Stephen Wolfram
Wolfram in 2008.
Born (1959-08-29) 29 August 1959 (age 64)
London, England, United Kingdom
NationalityBritish, American
EducationDragon School[6]
Eton College
Alma mater
Known for
AwardsMacArthur Fellowship (1981)
Scientific career
ThesisSome Topics in Theoretical High-Energy Physics (1980)

Stephen Wolfram (born August 29, 1959) is a British-American[7] computer scientist, physicist, and businessman. He is known for his work in computer science, mathematics, and in theoretical physics.[8][9] He is the author of the book A New Kind of Science, published in 2002.[2] His book An Elementary Introduction to the Wolfram Language appeared in 2015 and Idea Makers: Personal Perspectives on the Lives & Ideas of Some Notable People appeared in 2016. In 2012 he was named an inaugural fellow of the American Mathematical Society.[10]

As a businessman, he is the founder and CEO of the software company Wolfram Research where he worked as chief designer of Mathematica and the Wolfram Alpha answer engine. His recent work has been on knowledge-based programming, expanding and refining the programming language of Mathematica into what is now called the Wolfram Language.

Early life

Stephen Wolfram was born in London in 1959 to Hugo and Sybil Wolfram.

Hugo Wolfram

Wolfram's father, Hugo Wolfram (1925–2015), a textile manufacturer born in Bochum, Germany, served as managing director of the Lurex Company, makers of the fabric Lurex and was the author of three novels.[11][12][13][14] He emigrated to England in 1933.[15] When World War II broke out, he left school at 15 and subsequently found it hard to get a job since he was regarded as an "enemy alien." As an adult, he took correspondence courses in philosophy and psychology.[11]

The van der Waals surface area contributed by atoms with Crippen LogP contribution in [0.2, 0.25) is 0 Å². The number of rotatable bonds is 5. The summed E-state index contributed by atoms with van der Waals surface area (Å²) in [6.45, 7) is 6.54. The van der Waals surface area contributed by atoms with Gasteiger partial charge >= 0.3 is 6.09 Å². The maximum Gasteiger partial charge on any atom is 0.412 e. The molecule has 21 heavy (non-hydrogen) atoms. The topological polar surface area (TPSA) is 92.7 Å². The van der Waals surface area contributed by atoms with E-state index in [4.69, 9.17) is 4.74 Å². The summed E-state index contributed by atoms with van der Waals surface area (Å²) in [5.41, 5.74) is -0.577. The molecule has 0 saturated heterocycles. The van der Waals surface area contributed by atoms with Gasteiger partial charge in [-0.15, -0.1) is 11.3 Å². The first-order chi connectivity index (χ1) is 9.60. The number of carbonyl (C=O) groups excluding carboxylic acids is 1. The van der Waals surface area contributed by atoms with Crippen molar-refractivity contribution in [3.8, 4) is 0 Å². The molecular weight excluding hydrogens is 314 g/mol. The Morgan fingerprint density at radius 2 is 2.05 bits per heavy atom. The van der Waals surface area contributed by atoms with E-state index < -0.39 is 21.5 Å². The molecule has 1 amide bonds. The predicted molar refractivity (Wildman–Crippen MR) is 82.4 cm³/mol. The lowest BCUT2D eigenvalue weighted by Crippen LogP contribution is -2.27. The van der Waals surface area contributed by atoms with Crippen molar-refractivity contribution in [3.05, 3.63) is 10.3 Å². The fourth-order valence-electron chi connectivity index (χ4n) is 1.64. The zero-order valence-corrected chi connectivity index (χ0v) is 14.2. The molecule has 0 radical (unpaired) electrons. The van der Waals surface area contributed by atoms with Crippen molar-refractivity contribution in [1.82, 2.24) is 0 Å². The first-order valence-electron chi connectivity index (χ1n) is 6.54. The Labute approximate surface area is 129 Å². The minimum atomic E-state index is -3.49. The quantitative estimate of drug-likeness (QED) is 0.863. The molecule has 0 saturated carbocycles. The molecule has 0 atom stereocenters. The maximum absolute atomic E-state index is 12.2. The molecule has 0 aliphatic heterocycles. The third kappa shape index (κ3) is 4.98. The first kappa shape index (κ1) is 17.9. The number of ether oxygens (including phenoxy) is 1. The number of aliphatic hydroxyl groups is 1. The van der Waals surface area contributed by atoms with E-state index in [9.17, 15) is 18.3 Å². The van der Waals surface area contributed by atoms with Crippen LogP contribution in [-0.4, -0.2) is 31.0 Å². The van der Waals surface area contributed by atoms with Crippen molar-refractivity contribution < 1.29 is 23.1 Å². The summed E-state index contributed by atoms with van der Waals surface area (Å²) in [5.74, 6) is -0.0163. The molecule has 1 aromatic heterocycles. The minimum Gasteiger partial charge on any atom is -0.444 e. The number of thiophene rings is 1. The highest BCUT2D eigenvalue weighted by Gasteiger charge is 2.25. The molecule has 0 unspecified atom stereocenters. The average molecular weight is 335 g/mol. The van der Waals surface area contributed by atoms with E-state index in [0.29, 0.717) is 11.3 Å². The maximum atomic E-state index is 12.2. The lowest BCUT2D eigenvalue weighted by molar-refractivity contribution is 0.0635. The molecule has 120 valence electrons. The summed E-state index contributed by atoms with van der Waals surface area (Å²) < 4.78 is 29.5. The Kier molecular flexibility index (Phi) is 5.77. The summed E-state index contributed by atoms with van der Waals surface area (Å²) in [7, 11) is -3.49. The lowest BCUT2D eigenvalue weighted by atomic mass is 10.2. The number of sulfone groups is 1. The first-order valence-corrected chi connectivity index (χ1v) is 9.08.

Sybil Wolfram

Wolfram's mother, Sybil Wolfram (1931–1993; born Sybille Misch) was a Fellow and Tutor in Philosophy at Lady Margaret Hall at University of Oxford from 1964 to 1993. She published two books, Philosophical Logic: An Introduction (1989)[16] and In-laws and Outlaws: Kinship and Marriage in England (1987).[17][18] She was the translator of Claude Lévi-Strauss's La pensée sauvage (The Savage Mind), but later disavowed the translation.[19][20] She was the daughter of criminologist and psychoanalyst Kate Friedlander (1902–1949), an expert on the subject of juvenile delinquency,[21] and the physician Walter Misch (1889–1943) who, together, wrote Die vegetative Genese der neurotischen Angst und ihre medikamentöse Beseitigung.[22] After the Reichstag fire in 1933, she emigrated from Berlin, Germany to England with her parents and Jewish psychoanalyst, Paula Heimann (1899–1982).[23][24][25]